Petitioner's position is apparently supported by a number of cases which he has cited in his brief. In the case of Escoe v. Zerbst, 295 U.S. 490, 55 Sup. Ct. 818, 819, 79 L.Ed. 1566, it was held that, when the federal court suspended the execution of the sentence pronounced on the defendant, such order could not be revoked without a hearing, but it appears in that case that the statute regulating such matters expressly provided that the probationer must be arrested and brought before the court for a hearing, and that the suspension of the execution of sentence was set aside in his absence, and he was thereafter arrested and taken directly to serve the term of imprisonment provided by the sentence. The court said:

"Under the statute as amended as well as in its original form, the probationer `shall forthwith be taken before the court.' This mandate was disobeyed. The probationer, instead of being brought before the court which had imposed the sentence, was taken to a prison beyond the territorial limits of that court and kept there in confinement without the opportunity for a hearing. For this denial of a legal privilege the commitment may not stand.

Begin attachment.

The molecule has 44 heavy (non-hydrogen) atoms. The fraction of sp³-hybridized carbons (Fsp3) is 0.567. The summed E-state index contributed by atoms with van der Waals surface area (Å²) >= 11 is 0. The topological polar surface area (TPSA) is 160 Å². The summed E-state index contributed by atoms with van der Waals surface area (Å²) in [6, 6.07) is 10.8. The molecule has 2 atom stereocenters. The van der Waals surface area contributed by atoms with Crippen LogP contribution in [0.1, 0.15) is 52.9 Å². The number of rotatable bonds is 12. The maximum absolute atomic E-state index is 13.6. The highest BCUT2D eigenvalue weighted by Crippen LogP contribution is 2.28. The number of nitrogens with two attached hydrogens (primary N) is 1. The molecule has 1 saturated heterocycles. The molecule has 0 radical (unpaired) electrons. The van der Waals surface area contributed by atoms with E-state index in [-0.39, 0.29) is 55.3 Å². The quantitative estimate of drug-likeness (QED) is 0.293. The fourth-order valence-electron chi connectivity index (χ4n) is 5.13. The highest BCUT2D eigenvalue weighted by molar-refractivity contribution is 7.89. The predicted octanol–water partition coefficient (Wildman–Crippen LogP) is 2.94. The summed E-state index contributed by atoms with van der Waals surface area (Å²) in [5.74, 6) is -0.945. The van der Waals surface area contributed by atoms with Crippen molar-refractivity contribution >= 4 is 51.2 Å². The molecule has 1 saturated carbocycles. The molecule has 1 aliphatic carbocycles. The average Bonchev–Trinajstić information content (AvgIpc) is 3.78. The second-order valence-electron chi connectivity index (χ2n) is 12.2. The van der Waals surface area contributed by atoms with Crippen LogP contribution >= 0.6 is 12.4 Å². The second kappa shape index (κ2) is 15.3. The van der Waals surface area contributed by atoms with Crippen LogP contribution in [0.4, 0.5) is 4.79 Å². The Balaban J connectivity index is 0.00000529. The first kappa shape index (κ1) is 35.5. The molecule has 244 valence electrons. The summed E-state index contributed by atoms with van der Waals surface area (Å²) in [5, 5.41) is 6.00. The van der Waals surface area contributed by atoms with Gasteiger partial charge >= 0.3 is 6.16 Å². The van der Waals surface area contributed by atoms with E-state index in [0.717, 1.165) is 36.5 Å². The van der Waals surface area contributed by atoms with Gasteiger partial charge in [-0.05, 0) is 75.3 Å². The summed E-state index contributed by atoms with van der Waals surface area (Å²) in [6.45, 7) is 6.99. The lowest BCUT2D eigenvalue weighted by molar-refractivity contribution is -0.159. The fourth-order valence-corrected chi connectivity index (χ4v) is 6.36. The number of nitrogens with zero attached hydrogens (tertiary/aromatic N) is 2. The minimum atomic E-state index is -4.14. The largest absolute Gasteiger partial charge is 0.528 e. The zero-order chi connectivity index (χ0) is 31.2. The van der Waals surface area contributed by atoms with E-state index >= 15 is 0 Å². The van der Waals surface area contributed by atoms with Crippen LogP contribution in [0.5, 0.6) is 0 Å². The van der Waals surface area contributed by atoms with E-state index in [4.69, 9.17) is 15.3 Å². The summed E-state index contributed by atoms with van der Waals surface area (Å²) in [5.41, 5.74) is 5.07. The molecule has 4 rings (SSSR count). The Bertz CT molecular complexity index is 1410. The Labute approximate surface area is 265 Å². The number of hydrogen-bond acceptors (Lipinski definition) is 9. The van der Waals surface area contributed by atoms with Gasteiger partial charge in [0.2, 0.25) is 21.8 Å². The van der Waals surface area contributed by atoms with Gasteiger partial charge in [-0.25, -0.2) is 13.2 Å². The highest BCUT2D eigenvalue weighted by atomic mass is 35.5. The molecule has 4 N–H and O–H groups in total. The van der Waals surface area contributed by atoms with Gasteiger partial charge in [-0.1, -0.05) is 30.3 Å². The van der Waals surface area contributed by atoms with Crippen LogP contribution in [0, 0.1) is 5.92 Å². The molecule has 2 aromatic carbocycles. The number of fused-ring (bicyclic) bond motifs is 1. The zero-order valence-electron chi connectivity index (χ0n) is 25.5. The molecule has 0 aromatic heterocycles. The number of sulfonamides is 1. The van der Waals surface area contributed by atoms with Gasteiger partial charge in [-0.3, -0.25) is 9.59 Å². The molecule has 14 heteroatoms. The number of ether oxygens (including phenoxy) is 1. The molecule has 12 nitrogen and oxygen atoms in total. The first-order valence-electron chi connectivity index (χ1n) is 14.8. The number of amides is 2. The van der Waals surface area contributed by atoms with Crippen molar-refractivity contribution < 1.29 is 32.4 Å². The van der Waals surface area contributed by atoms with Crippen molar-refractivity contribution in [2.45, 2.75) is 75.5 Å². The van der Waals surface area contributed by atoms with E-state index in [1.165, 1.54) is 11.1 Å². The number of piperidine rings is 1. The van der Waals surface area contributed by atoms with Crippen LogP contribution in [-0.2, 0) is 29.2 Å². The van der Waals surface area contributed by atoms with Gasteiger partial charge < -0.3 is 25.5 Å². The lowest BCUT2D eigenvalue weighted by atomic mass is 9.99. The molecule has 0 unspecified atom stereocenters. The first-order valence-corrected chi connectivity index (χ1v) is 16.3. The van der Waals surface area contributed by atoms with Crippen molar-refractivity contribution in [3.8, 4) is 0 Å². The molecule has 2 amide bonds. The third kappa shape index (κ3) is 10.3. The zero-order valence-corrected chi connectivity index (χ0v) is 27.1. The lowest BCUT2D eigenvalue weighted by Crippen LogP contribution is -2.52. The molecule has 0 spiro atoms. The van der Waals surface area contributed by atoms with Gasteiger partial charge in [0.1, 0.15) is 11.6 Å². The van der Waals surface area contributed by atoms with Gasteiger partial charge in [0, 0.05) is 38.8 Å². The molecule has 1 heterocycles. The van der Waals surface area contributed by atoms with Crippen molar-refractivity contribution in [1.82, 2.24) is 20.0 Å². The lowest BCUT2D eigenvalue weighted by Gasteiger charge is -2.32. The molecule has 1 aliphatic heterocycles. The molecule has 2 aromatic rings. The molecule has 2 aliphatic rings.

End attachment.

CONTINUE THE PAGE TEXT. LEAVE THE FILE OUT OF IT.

"In thus holding we do not accept the petitioner's contention that the privilege has a basis in the Constitution, apart from any statute. Probation or suspension of sentence comes as an act of grace to one convicted of a crime, and may be coupled with such conditions in respect of its duration as Congress may impose. [Citing case.] But the power of the lawmakers to dispense with notice or a hearing as part of the procedure of probation does not mean that a like dispensing power, in opposition to the will of Congress, has been confided to the courts. The privilege is no less real because its source is in the statute rather than in the Fifth Amendment. If the statement of the Congress that the probationer shall be brought before the court is command and not advice, it defines and conditions power. [Citing case.] The revocation is invalid unless the command has been obeyed."